Who’s Who: Kathleen Purdy

Who’s Who: Kathleen Purdy
By Mike Butler

I’ve been writing the Who’s Who column for The Grapevine for nine years and it still amazes me when I come across a person so familiar to the Valley area (and beyond) but I don’t really know them. Kathleen Purdy is one of those people. Having this opportunity now to share her story is a real honour. Kathleen and her family are Valley treasures.

Kathleen was born and raised in Nova Scotia but several years “away” studying, choreographing, and performing modern dance, mostly in Toronto. For some of those years, she was part of a small dance and theatre company who toured around Ontario performing in schools and libraries and doing workshops and teaching creative movement.

Becoming parents, she says, inspired the move to the Valley. “When my son Brendon was born in 1989, my husband and I decided it was time to leave the urban life behind and make our way in a more rural setting,” says Kathleen. “When Brendon was diagnosed with a global developmental delay at 18 months, our lives changed. We looked for a place where we felt he, and we, could thrive: good developmental day care for Brendon, university classes for me, and close enough to Halifax that my husband Kim could continue to work in the growing film industry. In the summer of 1992 we moved to the South Mountain.”

Since I moved to Wolfville 16 years ago, the names Kim Smith, Kathleen Purdy and of course, the amazing Mister B, Brendon, have been spoken with pride for their involvement in the community and for their passion for the well-being of Brendon and many others. Kathleen is the Director of the Alexander Society for Inclusive Arts, which is a charitable organization. It was formed in response to the perceived need for more and varied programs for children with special needs both within and outside the schools. She says of the Society, “In the first couple of years in the Valley, we came to the realization that in order to get a good education for our son we needed to get involved and become advocates. By 1998 it became clear that if we wanted anything to change we needed to become more active, so, after reading and researching programs for people who have intellectual disabilities, we were quite inspired by the Waldorf School’s approach to those who require special support. In February of 1999, I went on a fact-finding mission to Camphill Beaver Run, just outside of Philadelphia. It is a private residential school set in a rural community where all grades are covered, as well as pre-vocational programs for high school graduates. I was inspired by how they have adapted the Waldorf curriculum for each class and added therapies such as speech, music, and art therapies, as well as horse-back riding, water therapy, and eurythmy (a movement therapy).”

On her return to the Valley, in conjunction with a parent support group, Kathleen gathered a team of people to set up the first Creative Arts Play Group for children in March 2000. There were three of them on the team, with Kathleen as coordinator and movement teacher, a storyteller/drama animator, and a music teacher. Their mission was to use the arts to teach, so they integrated storytelling, drama, music, movement, and the visual arts, into a single program. Since then, they’ve grown with the participants, adding a teen program and then an adult program. Friendships blossom, the community becomes broader for everyone, and the benefits to the students and volunteers are endless.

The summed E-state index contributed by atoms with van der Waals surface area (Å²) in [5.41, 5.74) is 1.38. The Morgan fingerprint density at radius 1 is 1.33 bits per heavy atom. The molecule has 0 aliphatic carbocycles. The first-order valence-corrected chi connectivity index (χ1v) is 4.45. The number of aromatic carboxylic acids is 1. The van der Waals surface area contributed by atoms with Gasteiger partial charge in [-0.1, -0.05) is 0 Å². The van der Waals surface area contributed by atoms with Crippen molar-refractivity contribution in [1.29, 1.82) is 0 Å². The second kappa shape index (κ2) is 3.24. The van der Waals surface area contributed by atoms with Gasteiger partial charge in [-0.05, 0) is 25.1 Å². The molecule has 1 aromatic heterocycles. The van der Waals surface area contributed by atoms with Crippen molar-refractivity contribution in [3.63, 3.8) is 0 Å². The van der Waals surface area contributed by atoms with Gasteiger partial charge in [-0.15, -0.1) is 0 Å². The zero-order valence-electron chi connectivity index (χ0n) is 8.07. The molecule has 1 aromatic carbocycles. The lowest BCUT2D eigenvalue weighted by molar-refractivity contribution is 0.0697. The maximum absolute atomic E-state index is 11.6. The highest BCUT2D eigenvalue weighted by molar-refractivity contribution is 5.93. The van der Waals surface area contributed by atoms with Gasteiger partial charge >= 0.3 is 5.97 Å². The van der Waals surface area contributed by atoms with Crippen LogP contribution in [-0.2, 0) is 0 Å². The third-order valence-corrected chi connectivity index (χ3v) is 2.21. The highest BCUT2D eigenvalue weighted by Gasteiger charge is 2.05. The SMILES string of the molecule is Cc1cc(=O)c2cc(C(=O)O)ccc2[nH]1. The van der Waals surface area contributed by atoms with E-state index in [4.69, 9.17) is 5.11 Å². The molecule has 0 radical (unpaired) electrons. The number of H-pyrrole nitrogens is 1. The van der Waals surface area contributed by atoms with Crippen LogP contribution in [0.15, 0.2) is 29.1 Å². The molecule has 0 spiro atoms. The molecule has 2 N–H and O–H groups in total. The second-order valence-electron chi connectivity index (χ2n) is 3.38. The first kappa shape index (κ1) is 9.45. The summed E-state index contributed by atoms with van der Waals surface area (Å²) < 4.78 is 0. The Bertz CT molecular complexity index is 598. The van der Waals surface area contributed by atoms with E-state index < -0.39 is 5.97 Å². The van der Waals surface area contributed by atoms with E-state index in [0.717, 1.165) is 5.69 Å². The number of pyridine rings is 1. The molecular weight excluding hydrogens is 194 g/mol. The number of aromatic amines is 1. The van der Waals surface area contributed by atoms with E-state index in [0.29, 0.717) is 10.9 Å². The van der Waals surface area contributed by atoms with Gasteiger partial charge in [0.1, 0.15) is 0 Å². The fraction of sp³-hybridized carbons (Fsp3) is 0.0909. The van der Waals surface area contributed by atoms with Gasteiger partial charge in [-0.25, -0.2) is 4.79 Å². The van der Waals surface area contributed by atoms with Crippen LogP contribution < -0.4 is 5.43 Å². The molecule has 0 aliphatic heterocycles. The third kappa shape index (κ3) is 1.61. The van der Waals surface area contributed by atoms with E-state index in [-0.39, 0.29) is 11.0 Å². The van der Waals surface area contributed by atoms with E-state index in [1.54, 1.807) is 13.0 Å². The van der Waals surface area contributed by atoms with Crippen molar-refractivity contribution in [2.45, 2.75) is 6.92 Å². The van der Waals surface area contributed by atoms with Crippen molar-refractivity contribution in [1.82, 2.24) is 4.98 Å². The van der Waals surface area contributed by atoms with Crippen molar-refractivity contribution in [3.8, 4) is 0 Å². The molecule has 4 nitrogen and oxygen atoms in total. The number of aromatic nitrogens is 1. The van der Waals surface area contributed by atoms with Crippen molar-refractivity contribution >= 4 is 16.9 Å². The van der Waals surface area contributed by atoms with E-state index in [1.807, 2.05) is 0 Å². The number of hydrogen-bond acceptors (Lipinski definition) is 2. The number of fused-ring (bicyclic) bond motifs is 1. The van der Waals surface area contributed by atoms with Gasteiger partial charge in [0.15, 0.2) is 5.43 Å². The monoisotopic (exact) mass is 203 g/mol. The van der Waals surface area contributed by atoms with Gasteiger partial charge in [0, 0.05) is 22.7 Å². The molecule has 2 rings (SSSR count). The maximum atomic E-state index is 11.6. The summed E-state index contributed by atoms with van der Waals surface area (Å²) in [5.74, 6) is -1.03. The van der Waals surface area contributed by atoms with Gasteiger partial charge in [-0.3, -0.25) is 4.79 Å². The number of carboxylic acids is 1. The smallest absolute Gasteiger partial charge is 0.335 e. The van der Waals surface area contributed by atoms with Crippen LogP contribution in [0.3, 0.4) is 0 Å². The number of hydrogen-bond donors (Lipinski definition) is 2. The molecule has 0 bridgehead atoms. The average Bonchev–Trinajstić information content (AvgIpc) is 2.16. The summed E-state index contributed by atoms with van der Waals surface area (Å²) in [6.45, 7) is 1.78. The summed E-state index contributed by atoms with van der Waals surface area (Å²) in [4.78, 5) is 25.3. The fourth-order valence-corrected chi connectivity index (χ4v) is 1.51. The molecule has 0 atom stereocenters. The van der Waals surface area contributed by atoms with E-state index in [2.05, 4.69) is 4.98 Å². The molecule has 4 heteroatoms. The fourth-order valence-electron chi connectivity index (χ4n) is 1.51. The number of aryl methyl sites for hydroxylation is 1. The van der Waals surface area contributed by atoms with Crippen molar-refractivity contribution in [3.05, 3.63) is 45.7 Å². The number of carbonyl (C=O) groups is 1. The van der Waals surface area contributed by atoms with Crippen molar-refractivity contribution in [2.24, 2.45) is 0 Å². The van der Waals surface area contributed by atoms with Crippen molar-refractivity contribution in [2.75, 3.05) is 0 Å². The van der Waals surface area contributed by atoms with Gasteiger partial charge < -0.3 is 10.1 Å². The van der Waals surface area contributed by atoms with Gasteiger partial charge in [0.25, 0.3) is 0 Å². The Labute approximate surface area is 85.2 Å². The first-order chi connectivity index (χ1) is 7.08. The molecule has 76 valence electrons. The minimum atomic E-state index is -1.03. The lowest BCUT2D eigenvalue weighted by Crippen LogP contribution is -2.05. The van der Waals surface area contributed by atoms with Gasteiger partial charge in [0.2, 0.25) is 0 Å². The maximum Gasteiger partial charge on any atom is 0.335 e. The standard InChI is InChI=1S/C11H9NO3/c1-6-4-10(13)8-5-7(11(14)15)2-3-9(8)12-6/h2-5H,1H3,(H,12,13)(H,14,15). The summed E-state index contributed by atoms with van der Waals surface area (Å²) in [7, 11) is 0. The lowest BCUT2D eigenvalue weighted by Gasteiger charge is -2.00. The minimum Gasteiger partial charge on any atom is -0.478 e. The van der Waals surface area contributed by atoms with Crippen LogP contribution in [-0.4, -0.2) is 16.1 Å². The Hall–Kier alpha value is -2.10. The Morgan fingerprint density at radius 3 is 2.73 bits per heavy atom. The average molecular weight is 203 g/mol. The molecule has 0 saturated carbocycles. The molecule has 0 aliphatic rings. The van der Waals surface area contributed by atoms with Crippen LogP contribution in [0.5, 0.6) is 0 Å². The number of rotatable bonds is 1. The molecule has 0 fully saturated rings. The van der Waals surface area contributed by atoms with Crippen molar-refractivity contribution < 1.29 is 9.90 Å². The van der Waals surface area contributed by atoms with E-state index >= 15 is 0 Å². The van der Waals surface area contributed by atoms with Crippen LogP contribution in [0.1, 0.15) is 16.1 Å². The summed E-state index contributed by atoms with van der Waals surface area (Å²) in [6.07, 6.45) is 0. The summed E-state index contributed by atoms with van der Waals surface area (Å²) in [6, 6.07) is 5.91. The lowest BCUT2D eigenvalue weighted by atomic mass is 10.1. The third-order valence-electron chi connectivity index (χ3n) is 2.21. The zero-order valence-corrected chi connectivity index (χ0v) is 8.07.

What Kathleen loves about this work is that she regularly witnesses people engaging in group activities and doing things that they may never have done before, such as playing an instrument, being an integral part of a drama, showing empathy, or demonstrating an understanding of a story through non-verbal communication. She says, “you see a lot of joy in these programs, and I am so thankful that young people from Acadia and NSCC come and participate and bring their youthful energy and their willingness to engage and learn new ways of being with peers who are challenged. It gives me great hope for the future!”

The other thing Kathleen does is educational support work with young people who are challenged academically with reading, writing, math, or mild social or behavioural issues. What she loves about this work is that with just a few sessions with a child she begins to see things fall into place, and teachers and parents begin to see improvements in academic and other areas of life. She also says, “on top of all that, I am on the board of CAPRE (Community Association of People for REAL Enterprise), which supports adults with severe disabilities to achieve meaningful work through supported enterprise.” Check out capre.org for more information on how to get involved and support this great organization.

Kathleen can be seen out in the community with her family attending music events and other fun things, like the farmers’ markets, Deep Roots music festival, jam dances, and more. She loves the Valley and never gets tired of exploring the diverse landscape. Over the 25+ years, she has been in the area, Kathleen has seen a lot of interest and growth in organic produce and in markets in general, which really makes her happy.

Even with so many grand accomplishments already under her belt, Kathleen still sets goals and dreams for herself: “One of my goals is to pass on my wealth of knowledge and experience of my work through the Alexander Society to the younger generation, to take on this initiative and carry it forward, in other words: retire! I also hope to be involved in an inclusive housing initiative where people of all ages and abilities can live in harmony with each other and within an organic landscape, growing vegetables, etc.” You can check out the Alexander Society Facebook page for some samples of what they do in the Creative Arts program, and the website is alexandersociety.org.

Photo credit: Kimberly Smith